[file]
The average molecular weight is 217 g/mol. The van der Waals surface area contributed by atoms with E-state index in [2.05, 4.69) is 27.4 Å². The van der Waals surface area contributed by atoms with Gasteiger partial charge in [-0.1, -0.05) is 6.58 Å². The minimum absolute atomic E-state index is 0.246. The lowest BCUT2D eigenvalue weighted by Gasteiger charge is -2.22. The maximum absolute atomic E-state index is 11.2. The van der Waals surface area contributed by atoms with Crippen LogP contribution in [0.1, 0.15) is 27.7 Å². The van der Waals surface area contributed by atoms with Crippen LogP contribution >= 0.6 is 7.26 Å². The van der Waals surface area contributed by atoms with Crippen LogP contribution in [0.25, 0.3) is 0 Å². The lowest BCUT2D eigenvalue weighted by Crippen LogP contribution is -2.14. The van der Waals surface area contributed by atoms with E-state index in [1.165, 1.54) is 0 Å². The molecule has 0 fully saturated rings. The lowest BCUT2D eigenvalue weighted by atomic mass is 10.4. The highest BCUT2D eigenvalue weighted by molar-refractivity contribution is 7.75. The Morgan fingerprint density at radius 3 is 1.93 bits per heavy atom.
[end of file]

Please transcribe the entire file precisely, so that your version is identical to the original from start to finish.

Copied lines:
The average molecular weight is 217 g/mol. The van der Waals surface area contributed by atoms with E-state index in [2.05, 4.69) is 27.4 Å². The van der Waals surface area contributed by atoms with Gasteiger partial charge in [-0.1, -0.05) is 6.58 Å². The minimum absolute atomic E-state index is 0.246. The lowest BCUT2D eigenvalue weighted by Gasteiger charge is -2.22. The maximum absolute atomic E-state index is 11.2. The van der Waals surface area contributed by atoms with Crippen LogP contribution in [0.1, 0.15) is 27.7 Å². The van der Waals surface area contributed by atoms with Crippen LogP contribution >= 0.6 is 7.26 Å². The van der Waals surface area contributed by atoms with Crippen LogP contribution in [0.25, 0.3) is 0 Å². The lowest BCUT2D eigenvalue weighted by Crippen LogP contribution is -2.14. The van der Waals surface area contributed by atoms with E-state index in [1.165, 1.54) is 0 Å². The molecule has 0 fully saturated rings. The lowest BCUT2D eigenvalue weighted by atomic mass is 10.4. The highest BCUT2D eigenvalue weighted by molar-refractivity contribution is 7.75. The Morgan fingerprint density at radius 3 is 1.93 bits per heavy atom.